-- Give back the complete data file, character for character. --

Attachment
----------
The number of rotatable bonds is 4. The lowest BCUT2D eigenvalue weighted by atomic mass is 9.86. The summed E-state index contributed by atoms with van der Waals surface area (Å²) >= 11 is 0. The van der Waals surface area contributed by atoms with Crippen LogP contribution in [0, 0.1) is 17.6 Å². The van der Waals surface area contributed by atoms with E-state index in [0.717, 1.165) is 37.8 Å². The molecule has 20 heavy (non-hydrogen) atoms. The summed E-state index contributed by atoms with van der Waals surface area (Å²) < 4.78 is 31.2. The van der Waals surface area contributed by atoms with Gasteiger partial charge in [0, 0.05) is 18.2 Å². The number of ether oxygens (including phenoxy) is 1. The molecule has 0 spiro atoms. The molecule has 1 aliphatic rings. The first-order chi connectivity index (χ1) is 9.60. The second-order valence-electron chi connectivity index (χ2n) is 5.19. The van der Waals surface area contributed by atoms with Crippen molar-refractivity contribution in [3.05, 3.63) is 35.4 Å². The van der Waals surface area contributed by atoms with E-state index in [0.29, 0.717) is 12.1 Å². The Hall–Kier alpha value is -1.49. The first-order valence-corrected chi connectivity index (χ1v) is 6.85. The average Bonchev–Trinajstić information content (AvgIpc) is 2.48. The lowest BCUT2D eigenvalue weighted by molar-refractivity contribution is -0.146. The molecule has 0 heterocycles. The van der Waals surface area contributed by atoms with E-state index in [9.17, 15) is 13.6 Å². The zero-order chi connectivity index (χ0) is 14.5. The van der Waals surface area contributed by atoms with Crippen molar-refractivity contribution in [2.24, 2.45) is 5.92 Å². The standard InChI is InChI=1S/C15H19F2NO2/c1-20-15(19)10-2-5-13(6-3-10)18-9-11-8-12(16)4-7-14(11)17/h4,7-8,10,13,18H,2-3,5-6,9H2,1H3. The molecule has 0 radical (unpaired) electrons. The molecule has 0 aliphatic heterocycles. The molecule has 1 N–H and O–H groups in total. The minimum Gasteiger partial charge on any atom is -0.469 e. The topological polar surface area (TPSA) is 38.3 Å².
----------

The number of rotatable bonds is 4. The lowest BCUT2D eigenvalue weighted by atomic mass is 9.86. The summed E-state index contributed by atoms with van der Waals surface area (Å²) >= 11 is 0. The van der Waals surface area contributed by atoms with Crippen LogP contribution in [0, 0.1) is 17.6 Å². The van der Waals surface area contributed by atoms with E-state index in [0.717, 1.165) is 37.8 Å². The molecule has 20 heavy (non-hydrogen) atoms. The summed E-state index contributed by atoms with van der Waals surface area (Å²) < 4.78 is 31.2. The van der Waals surface area contributed by atoms with Gasteiger partial charge in [0, 0.05) is 18.2 Å². The number of ether oxygens (including phenoxy) is 1. The molecule has 0 spiro atoms. The molecule has 1 aliphatic rings. The first-order chi connectivity index (χ1) is 9.60. The second-order valence-electron chi connectivity index (χ2n) is 5.19. The van der Waals surface area contributed by atoms with Crippen molar-refractivity contribution in [3.05, 3.63) is 35.4 Å². The van der Waals surface area contributed by atoms with E-state index in [0.29, 0.717) is 12.1 Å². The Hall–Kier alpha value is -1.49. The first-order valence-corrected chi connectivity index (χ1v) is 6.85. The average Bonchev–Trinajstić information content (AvgIpc) is 2.48. The lowest BCUT2D eigenvalue weighted by molar-refractivity contribution is -0.146. The molecule has 0 heterocycles. The van der Waals surface area contributed by atoms with E-state index in [9.17, 15) is 13.6 Å². The zero-order chi connectivity index (χ0) is 14.5. The van der Waals surface area contributed by atoms with Crippen molar-refractivity contribution in [2.24, 2.45) is 5.92 Å². The standard InChI is InChI=1S/C15H19F2NO2/c1-20-15(19)10-2-5-13(6-3-10)18-9-11-8-12(16)4-7-14(11)17/h4,7-8,10,13,18H,2-3,5-6,9H2,1H3. The molecule has 0 radical (unpaired) electrons. The molecule has 0 aliphatic heterocycles. The molecule has 1 N–H and O–H groups in total. The minimum Gasteiger partial charge on any atom is -0.469 e. The topological polar surface area (TPSA) is 38.3 Å².